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WHO classifies Bedaquiline as 'priority' anti-TB drug

Maitri Porecha New Delhi | Updated on August 20, 2018 Published on August 18, 2018

A ‘government use’ licence for bedaquiline and delamanid will encourage generic production and supply to India’s TB Control Program while reserving them for public health use Getty Images   -  Getty Images

Contentious drug bedaquiline, which is in high demand for tuberculosis (TB) treatment but is not easily available, has been placed in the list of 'priority' drugs by the World Health Organisation (WHO). This was stated in a communication from WHO, which BusinessLine has accessed.

In previous guidelines Bedaquiline was placed in 'Group C,' which indicates drugs that can be used 'when agents in Group A and B cannot be used,' that is when patients develop resistance to these drugs

The communication states that bedaquiline has been placed in 'Group A' – medicines to be prioritised – along with levofloxacin/ moxifloxacin.

WHO, however, warns that it does not have evidence on the safety and effectiveness of bedaquiline use beyond six months, as it was insufficient for review. Also, linezolid, a highly potent drug with severe side-effects, including temporary or permanent loss of hearing, may limit its use, WHO says.

In a substantial revision of guidelines since 2016, the communication states that WHO no longer recommends use of kanamycin and capreomycin for TB patients due to the increased risk of treatment failure and relapse associated with their use. It states that countries should not wait for existing stocks of Kanamycin to be exhausted and should immediately replace it with the relatively safer – amikacin, in the shorter regimen. Kanamycin use is discouraged due to instances of ototoxicity causing hearing loss.

Currently, US-based Johnson and Johnson's (J&J) Janssen holds the patents for producing bedaquiline, until 2023. Under the conditional access programme of the Indian government, bedaquiline imported from Janssen is being administered to close to 1,000 patients in the country. By the Central Government’s own admission, over 2,000 patients require the drug, though experts say that the number may be much more, closer to 20,000 patients.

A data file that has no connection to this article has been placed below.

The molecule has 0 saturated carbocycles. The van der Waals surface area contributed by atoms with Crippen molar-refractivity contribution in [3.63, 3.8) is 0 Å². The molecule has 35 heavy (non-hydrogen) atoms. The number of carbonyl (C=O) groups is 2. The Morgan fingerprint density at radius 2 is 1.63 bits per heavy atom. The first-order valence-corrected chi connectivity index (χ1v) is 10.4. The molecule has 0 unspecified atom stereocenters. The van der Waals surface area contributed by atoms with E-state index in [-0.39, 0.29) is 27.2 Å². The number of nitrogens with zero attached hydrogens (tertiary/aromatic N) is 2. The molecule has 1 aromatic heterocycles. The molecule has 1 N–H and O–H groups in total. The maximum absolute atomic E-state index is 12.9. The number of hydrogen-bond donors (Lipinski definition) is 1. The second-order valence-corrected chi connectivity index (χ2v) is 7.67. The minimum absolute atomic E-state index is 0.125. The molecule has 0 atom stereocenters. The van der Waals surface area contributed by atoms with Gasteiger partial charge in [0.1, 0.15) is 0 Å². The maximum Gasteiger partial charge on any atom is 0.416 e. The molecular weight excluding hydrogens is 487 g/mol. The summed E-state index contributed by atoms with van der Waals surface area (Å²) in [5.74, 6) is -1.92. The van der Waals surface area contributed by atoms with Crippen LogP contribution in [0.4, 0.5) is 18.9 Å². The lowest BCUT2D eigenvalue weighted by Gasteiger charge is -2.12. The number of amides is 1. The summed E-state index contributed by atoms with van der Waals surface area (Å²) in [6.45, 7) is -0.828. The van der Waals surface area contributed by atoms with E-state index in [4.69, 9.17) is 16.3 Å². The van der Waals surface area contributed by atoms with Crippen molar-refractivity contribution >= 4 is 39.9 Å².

There has been no official survey of how many patients need the drug, and it is supposed to be administered on a need basis. Even as there are 1.3 lakh estimated drug-resistant patients, bedaquiline is not to be given to children, pregnant or lactating mothers.

J&J recently announced a price reduction for bedaquiline in some countries, including India. India has received the current stock through donations, but once it decides to scale up, it will have to start buying the drugs from J&J under the aegis of the Global Drug Facility.

“J&J falls short in terms of making the drug affordable in countries that are hardest hit by DR-TB. The reduced price of $400 for six months of treatment that certain countries are promised, remains excessive. In countries excluded from J&J’s price reduction, the corporation currently charges between $3,000 and $30,000 for six months of treatment,” said a statement released by Doctors Without Borders (MSF).

On the patent battle, the statement says, “To ensure the long-term affordability and sustainable supply of bedaquiline — which is patented quite widely until 2023 — MSF called on J&J to also issue a licence to the Medicines Patent Pool, which would enable access to affordable generic versions of the drug.”

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Published on August 18, 2018
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